Her father, being an enterprising man, found a suitable husband for Photine, and married her off as soon as a dowry was agreed upon.  But this husband, as the ancient law allowed, “found something displeasing about her” (Deuteronomy 24), gave her a certificate of divorce, and was on his merry way to marry another, leaving Photine in disgrace.  No longer a virgin, and therefore unacceptable to decent men, she took any man who would marry her.  They too left.  Five husbands came and went, destroying whatever shred of dignity and communal respect Photine ever had.  Desperate, she moved in with another man for need of basic protection and provision.  And even the one activity which used to bring her pleasure, the drawing of water from the well with the other women who could commiserate with her (for they too could be married and left in a moment), had been taken away.  Too ashamed to face the others, she would wait until later to get water for herself.

One evening at the well, around 6 o’clock, a weary looking man, a Jewish traveler by what she could tell, sat down next to Photine and asked for some water.  At first she pretended not to hear him; her people didn’t talk with his people and single women, especially ones as disgraced as she, wouldn’t dare address a single man.  But something about him disarmed her for a second.  Maybe the sheer loneliness and the years of being thrown away by others allowed her to ask him why he would even talk with her.  Their conversation turned to the well itself.

Photine over the years had come to like this well very much.  It was called Jacob’s well and, as the place where she felt some independence and camaraderie, she would soak up stories about Jacob and his family that settled there.  She was especially fond of Genesis 34 – the part about how just after Jacob’s family settled in this spot and dug this well. You see, Jacob’s daughter Dinah was horrifically raped, but her brothers wouldn’t stand for it.  They found the men responsible and took their lives in defense of their sister’s dignity and chastity.  Hearing these stories, Photine would dream of finding a man like that – someone who would stand up for her; someone who wouldn’t leave again; someone who could right the wrongs of her fractured life.

“The water from this well cannot satisfy you forever,” said the traveling teacher, “but if you believe in me, you can have water in you that will never dry up, a well of water springing up to eternal life.”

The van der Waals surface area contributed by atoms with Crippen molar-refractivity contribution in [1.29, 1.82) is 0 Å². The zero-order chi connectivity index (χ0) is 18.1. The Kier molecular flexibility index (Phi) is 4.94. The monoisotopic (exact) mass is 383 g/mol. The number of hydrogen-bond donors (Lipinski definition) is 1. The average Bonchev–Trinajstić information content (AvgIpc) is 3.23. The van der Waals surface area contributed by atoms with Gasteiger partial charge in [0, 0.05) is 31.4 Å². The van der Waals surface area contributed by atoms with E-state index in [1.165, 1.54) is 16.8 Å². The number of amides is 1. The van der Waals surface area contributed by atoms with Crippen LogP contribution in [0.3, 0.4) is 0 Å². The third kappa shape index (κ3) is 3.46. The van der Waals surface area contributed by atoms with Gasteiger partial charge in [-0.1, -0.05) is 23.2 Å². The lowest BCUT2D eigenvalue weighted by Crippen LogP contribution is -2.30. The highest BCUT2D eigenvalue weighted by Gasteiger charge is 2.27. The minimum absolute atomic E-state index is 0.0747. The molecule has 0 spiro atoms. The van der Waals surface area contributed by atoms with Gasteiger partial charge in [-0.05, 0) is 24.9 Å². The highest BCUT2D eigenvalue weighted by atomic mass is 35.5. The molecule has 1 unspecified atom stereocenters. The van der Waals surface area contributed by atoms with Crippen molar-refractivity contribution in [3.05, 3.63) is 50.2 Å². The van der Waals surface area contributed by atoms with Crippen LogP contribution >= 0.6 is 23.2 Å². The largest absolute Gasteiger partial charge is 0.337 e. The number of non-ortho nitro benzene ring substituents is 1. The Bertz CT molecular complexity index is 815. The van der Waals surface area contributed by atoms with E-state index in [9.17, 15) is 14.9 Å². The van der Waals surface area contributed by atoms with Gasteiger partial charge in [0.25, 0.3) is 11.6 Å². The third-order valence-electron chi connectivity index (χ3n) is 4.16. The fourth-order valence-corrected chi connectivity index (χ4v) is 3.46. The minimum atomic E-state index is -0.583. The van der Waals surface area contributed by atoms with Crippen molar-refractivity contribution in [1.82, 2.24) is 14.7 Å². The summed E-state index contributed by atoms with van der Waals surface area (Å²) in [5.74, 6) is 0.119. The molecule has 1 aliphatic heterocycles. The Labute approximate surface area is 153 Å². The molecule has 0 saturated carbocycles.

“Sir, please give this water to me so I won’t have to come here any more,” Photine replied.

“Call your husband to come here with us,” Jesus said.

There it was.

Photine hung her head in shame.  Her mind raced thinking of the five men who had left her and the other she’d been living with; the disgrace of being discarded and the humiliation of her entire life leading up to this point.  She could only muster “I have no husband” under her breath the same way she had done many times before.  No tears.  No emotion.  Just the cold reality that she was a piece of floating debris tossed in the wake of men passing by.

Jesus smiled.  “I know,” he said.  “You have had five husbands and the man you’re living with now is not your husband.”

“How could this be?” Photine wondered, taken aback.  “How could this stranger, this Jewish teacher who talks about eternal life and living water, see my deepest wounds and speak of them with understanding?  With compassion?  When others find out what has happened in my life they turn away with judgment and condemnation in their eyes, but not this man.  Not this man.”

With a growing interest Photine started asking questions.  “I think you’re a prophet sir, please give me some answers.  I have listened to all the stories I could take in about God and worship and even a Messiah who will come knowing everything.  How should I worship God?”

“Daughter, believe me, an hour is coming when neither in this mountain nor in Jerusalem will you worship the Father.  You Samaritans worship what you do not know; we Jews worship what we know, for salvation is from the Jews.  But an hour is coming and now is, when the true worshipers will worship the Father in spirit and truth; for such people the Father seeks to be His worshipers.  God is spirit, and those who worship Him must worship in spirit and truth…  I who speak to you am the Messiah.”

Unable to contain her excitement that here, right in front of her, was someone who heard her, saw her, listened to her, and gave her hope that she might not have to carry around the pain of her life forever, Photine raced back to the city to tell the others.  She didn’t care what they thought of her anymore, but ran right up to some of the men of the town (possibly some of her ex-husbands) and cried out “Come!  See a man who told me all the things I have done!  This could be the Christ!”